What Energy Crisis?

12th November, 2009
Niall McMahon

Various news agencies are reporting an increase in climate change scepticism; this is a little worrying! Climate change is happening and it's very, very probable that it's caused by humankind. Since smarter energy provision and management is key to any climate change strategy, what does this apparently growing reluctance to believe in climate change and to support mitigation plans say about the public attitude to new energy technologies? Probably not very much. Doomsayers have never been very popular with the mainstream. People simply don't like negativity, at all levels, from the individual to the institutional and people tend not to believe in threats that are not imminent.

The evidence of climate change, with careful analysis, correlates human activity with global temperature increases. Fossil fuels will run out in the future. For these two reasons, it's imperative that we develop new, cleaner energy technologies, among other important things. The problem here, however, is more about the delivery of the message. Almost everybody would agree that a future with clean technologies, a stable environment and happy and healthy people, is a very desirable thing. To infinity and beyond! Threats of climate change destruction, peak oil, and so forth, create worry and fear; negative threats, unless imminent and well-defined, do not help.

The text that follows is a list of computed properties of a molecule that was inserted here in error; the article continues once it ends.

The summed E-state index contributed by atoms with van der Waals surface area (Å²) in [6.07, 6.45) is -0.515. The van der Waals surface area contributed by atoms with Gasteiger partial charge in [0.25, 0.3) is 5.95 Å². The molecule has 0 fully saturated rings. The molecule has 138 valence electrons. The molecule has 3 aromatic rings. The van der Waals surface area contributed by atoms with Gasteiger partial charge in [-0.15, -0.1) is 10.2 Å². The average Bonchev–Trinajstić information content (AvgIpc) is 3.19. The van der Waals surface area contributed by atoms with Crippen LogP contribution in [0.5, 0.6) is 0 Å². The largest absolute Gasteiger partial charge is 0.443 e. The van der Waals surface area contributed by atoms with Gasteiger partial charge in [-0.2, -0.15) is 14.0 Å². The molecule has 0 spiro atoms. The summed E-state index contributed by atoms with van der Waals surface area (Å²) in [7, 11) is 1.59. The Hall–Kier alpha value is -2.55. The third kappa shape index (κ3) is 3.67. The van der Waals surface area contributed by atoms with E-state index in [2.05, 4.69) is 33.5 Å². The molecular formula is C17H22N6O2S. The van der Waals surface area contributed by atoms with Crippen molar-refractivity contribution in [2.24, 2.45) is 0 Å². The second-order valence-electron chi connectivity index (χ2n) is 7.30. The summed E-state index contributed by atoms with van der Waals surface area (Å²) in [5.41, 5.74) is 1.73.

This idea is well described by by Cialdini, Martin and Goldstein in their 2007 book Yes! The Science of Persuasion. The example they give, reviewed in the Times, of the towel re-use notices found in almost every hotel nowadays, parallels the problem with the public attitude to climate change: people are deeply affected by the actions and beliefs of others.

Scientific communicators and governments must stop only lecturing and instead set out positive visions about a future where climate change mitigation and energy reform is simply part of what we want to do. It's what we're for, not against.

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